The neorealist protagonist—at least in Gilles Deleuze’s account of neorealism, which I regard as the most useful as well as the most provocative—becomes a spectator, a witness. According to Deleuze, before neorealism, in the cinema of the “action-image” (to which film noir belongs), “perception is organized in obstacles and distances to be crossed, while action invents the means to cross and surmount them.” But in the modern cinema that neorealism inaugurates, “perceptions and actions cease to be linked together.” A sensory-motor link has been broken, and the character can no longer act effectively. This impasse brings into being a new kind of cinematic image. There is a transformation of cinematic forms that is both a formal advance (the cinema has finally discovered its essence) and a reaction to how we see ourselves and the world: we have lost our belief that our actions (both individual and collective) can respond to the demands of our situation and change it.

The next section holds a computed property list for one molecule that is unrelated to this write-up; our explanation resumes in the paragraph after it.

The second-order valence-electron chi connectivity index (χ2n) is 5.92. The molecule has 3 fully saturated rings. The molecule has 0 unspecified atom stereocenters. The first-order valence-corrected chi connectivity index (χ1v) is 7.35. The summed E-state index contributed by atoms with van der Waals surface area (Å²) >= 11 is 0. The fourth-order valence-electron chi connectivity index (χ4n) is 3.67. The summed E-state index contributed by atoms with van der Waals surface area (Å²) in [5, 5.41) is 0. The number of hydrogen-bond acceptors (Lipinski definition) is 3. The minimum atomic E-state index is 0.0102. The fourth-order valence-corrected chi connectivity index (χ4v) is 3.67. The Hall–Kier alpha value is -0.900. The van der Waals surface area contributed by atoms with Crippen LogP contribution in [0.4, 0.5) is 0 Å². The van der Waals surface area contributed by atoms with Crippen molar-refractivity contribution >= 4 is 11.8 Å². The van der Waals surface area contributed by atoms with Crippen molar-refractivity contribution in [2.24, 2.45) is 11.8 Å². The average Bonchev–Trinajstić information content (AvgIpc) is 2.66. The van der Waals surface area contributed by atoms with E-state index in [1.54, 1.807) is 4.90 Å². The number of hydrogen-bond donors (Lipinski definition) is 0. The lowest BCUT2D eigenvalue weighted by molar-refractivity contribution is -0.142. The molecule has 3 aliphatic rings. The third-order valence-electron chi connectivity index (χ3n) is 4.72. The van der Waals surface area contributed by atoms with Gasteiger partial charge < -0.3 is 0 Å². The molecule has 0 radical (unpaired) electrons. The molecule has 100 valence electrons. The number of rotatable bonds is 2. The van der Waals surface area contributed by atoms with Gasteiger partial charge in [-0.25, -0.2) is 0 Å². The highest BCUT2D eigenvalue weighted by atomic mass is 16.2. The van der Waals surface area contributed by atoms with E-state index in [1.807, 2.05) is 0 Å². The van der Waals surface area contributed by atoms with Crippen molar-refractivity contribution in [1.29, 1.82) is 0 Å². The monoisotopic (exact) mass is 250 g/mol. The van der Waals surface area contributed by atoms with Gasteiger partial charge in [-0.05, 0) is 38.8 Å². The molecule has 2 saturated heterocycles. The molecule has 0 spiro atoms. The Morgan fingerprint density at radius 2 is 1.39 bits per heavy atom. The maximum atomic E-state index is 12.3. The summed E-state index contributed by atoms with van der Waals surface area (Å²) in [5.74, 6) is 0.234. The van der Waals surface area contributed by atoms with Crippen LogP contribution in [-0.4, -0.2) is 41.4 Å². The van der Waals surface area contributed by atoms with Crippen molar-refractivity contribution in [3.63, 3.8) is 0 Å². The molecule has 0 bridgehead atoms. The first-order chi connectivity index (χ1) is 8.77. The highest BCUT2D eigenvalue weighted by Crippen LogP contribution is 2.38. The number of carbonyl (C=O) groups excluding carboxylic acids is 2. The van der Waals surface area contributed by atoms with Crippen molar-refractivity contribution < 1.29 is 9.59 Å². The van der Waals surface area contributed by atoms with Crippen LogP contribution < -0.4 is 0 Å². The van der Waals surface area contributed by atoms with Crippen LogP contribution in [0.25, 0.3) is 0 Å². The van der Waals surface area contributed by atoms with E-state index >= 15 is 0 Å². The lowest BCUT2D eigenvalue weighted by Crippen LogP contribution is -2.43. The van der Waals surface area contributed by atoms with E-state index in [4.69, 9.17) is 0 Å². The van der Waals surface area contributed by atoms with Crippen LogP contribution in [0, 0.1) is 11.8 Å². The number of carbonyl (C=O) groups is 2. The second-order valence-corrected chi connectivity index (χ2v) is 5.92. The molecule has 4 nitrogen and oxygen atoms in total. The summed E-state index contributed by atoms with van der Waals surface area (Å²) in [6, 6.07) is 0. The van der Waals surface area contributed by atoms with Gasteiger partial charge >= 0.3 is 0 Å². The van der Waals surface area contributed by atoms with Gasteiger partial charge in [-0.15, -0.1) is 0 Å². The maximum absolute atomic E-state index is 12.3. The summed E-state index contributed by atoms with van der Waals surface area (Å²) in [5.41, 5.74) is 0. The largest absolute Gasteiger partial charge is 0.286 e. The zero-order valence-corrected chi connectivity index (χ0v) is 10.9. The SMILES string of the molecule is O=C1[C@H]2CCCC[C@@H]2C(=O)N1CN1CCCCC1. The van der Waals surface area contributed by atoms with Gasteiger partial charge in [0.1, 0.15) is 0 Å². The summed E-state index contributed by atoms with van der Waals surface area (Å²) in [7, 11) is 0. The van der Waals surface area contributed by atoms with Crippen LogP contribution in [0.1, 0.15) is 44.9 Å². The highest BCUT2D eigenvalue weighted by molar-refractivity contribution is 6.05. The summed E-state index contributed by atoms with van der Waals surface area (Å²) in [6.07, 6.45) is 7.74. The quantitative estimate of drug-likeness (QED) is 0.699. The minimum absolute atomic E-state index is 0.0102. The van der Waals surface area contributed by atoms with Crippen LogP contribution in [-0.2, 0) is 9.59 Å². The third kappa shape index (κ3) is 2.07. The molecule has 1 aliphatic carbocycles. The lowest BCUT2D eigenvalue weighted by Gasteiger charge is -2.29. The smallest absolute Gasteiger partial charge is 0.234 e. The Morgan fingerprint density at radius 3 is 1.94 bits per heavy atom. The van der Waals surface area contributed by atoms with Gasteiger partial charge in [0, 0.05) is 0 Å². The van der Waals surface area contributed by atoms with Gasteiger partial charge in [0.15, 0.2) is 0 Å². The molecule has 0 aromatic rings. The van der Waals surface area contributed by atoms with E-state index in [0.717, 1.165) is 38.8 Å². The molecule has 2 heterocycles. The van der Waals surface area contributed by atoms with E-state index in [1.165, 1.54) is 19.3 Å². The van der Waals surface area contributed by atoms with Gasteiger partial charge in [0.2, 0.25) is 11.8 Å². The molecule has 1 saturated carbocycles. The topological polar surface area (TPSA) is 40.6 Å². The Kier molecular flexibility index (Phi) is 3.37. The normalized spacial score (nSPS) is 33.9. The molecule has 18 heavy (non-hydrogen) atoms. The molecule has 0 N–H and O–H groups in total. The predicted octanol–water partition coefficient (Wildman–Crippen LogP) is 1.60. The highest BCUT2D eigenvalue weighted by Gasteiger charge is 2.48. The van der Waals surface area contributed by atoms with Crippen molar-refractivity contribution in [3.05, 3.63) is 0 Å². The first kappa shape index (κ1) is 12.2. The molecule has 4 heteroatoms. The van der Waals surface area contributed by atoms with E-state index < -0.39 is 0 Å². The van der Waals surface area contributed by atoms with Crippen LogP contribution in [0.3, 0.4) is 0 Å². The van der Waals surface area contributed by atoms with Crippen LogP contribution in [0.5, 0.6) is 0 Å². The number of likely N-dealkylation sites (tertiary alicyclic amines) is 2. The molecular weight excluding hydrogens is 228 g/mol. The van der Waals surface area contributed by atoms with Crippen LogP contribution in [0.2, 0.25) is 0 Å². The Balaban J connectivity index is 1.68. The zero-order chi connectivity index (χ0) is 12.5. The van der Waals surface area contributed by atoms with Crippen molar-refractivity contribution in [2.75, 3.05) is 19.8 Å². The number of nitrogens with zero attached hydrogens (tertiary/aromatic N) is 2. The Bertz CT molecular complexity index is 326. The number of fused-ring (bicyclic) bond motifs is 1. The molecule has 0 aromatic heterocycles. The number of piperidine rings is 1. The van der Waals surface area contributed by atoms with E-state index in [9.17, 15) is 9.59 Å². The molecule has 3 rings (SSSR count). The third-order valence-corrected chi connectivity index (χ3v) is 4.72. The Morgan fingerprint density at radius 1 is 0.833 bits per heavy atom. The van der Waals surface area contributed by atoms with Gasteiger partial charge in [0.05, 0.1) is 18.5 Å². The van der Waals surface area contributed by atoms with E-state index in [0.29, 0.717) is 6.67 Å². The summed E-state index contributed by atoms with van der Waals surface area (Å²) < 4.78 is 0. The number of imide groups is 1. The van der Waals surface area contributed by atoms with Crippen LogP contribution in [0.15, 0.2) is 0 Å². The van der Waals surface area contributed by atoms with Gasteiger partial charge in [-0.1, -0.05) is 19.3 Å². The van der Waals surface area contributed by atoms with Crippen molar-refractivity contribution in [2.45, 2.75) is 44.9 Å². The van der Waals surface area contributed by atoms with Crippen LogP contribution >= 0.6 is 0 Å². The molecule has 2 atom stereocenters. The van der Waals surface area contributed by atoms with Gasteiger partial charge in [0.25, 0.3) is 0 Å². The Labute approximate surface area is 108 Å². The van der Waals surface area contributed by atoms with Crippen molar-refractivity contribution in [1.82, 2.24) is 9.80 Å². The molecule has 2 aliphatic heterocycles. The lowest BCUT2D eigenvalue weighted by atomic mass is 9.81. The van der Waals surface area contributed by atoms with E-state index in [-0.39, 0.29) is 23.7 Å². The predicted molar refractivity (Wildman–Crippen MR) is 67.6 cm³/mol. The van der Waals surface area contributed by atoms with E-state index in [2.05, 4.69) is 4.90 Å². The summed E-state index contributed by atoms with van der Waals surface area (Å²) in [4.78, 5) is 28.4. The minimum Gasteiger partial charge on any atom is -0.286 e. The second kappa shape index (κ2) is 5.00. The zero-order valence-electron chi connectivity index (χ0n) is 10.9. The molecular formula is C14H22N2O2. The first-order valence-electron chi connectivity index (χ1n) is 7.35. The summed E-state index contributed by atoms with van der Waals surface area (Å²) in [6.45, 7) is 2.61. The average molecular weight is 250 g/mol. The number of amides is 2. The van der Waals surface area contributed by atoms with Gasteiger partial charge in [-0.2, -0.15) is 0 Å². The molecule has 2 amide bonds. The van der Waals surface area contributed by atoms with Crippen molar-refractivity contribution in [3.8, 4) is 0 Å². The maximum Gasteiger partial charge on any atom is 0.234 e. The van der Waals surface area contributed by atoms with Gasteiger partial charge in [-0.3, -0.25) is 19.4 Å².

In the broadest terms, this loss of faith was brought about by the political impasse of the Cold War. Then, with the collapse of authoritarian socialism, a new world order was installed beyond the reach of democratic institutions and movements. “Neoliberalism” is a nice euphemism for primitive rapacious capitalism.
Jean-Pierre and Luc Dardenne respond-ed to the triumph of neoliberalism not with neorealist despair but with a scrupulous examination of its workings on a human level, and they discovered that film noir was a useful idiom for their explorations. Like their other protagonists, Lorna is not a neorealist character. Her perceptions lead immediately to actions; there is no dissociation between them. Against the tide of neorealism, the Dardennes continue to insist that action is character. They demonstrate the possibility of human agency in a time when we have lost faith in that possibility. The victories they record are always tentative, provisional. It may be no more than a suspension of futile actions or wrong movements; it may be something very simple, like Lorna gathering wood and lighting a fire in a stove. As Brecht wrote just before his death: “The simplest things must be enough . . . / You’ll go down if you don’t stand up for yourself / Surely you see that.”